A few weeks ago (my goodness, how this month has flown by!), I brought you my Granny Lela’s Fried Peach Pies and promised you an easier way. I may get distracted, but I always try to follow through so here is that post for those of us who don’t have time or perhaps just don’t have the desire to make our fried pie dough from scratch.
Most folks who make fried pies have taken this shortcut at one time or another and although it does yield a bit different result, I can guarantee it is still just as delicious and will certainly draw no complaints from those lucky enough to sample the wares! It’ll also takes away any waning excuses you may have for not making these little hand held beauties so lets stop dilly dallying and get to it!
You’ll need: Cooking oil, lemon juice, cinnamon, bit of margarine, sugar, and some dried fruit. This is for the filling.
Lets talk dried fruit.
Peaches are pictured up top but you can use apples, apricots, peaches, or dried fruit of your preference. Most of this tutorial is going to use apples but you’re going to see a photo or two with peaches in it. Don’t fret over it, the procedure is exactly the same no matter which dried fruit you use.
To read more about the history of dried fruit in the South, visit my previous fried pie post.
~looks around to make sure the coast is clear and then leans in to whisper~
If you want, you can just substitute pie filling and bypass the next several steps. Shhhh! Let’s keep that between us.
Note: Peaches are pictured but the procedure is the same for apples.
To begin with, place your dried fruit in a pot and cover with two cups of water. Bring to a boil.
If you are using apples, you may find that your fruit needs about 1/2 cup more of water. There seem to be a lot more apples in that bag than there are peaches!
Bring that to a boil and then reduce heat and simmer until they are tender and soft. This will take about twenty minutes.
To test, moosh one with a fork and see if it is able to mash up a bit, like a cooked potato. If so, you’re ready.
Apples will be a bit firmer than peaches but that’s okay.
Turn off the heat and add margarine…
I know that looks like an obscene amount of sugar but it is only a cup
YES, you CAN substitute Splenda!!! ~does happy dance~
If you are making apple pies, add just a bit of allspice too!
I’d add 1/4 of a teaspoon. Anytime you are baking with apples and using cinnamon, just a pinch of allspice really makes your cinnamon flavor*POP*. Allspice amplifies cinnamon to that delicious degree that you smell when you go to cinnamon roll places or restaurants specializing in Apple Pie. Take a whiff of this amazing spice and you’ll understand!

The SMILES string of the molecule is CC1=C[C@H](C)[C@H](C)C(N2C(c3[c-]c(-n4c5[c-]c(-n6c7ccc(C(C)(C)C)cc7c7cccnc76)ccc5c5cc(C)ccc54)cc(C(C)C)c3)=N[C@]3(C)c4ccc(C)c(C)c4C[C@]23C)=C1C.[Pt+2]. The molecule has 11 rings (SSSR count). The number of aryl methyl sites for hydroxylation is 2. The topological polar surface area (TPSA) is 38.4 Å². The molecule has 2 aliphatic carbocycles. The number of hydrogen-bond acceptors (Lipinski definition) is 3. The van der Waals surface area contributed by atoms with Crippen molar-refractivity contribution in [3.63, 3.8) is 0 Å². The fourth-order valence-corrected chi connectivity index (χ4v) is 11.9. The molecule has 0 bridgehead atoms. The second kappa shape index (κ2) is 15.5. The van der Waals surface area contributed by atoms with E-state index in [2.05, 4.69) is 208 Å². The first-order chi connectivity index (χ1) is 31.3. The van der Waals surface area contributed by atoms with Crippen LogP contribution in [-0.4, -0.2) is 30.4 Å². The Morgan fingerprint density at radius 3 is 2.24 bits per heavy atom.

Add splash of lemon juice.
I would have added a great deal less if I wasn’t trying to capture the moment on film!
Stir all of that up really well.
Then have a little fun mooshing it.
I use a potato masher but you can use a fork if you like, or pretty much anything else that works.
Open a can of biscuits and place them on a floured surface.
Pretend you see a can of biscuits here.
I was doing this tutorial while being interviewed for the paper so it was a bit awkward, actually posing for a *real* photographer while taking photos myself and talking up a blue streak. The talking up a blue streak wasn’t awkward at all though.
Whenever I need to use a floured surface, I roll out a bit of waxed paper and flour it. Super easy cleanup. Y’all know I’m all about the easy.
Sprinkle a little flour over them and roll out to make a six inch circle with your rolling pin or a glass.
You can read why this rolling pin is so special on my post about Mama Reed’s Teacakes.
You know my high school french teacher is beaming with pride that I remembered that word. I also remember how to count to three and say Merry Christmas ~grins~That was a well spent two years, huh?
Place a little filling on half of your circle, being sure to keep it away from the edges.
Wet your fingertips and run them around the outside edge so it will stick when you seal your pie.
Crimp the edges with a fork.
Pour about 1/2 inch of oil into a skillet (I’m using my cast iron but you don’t have to) and heat on medium heat for five minutes or so.
This ensures that your oil is hot enough to sear and cook the pies rather than just soaking into them (prevents greasiness).
Place your pies carefully in the oil and cook for a minute or two on each side until browned. Remove to paper towel lined plate.
Gaze at your lovely creations and think about whose day you want to make a little brighter!
Start with yourself.
Burn the candles, use the fancy dishes. Don’t save it for a special occasion. Today IS special.
~Southern Plate Reader, Vickie. To submit your quotes, click here.
Thank you for taking the time to read Southern Plate. I hope you have a day every bit as wonderful as you are!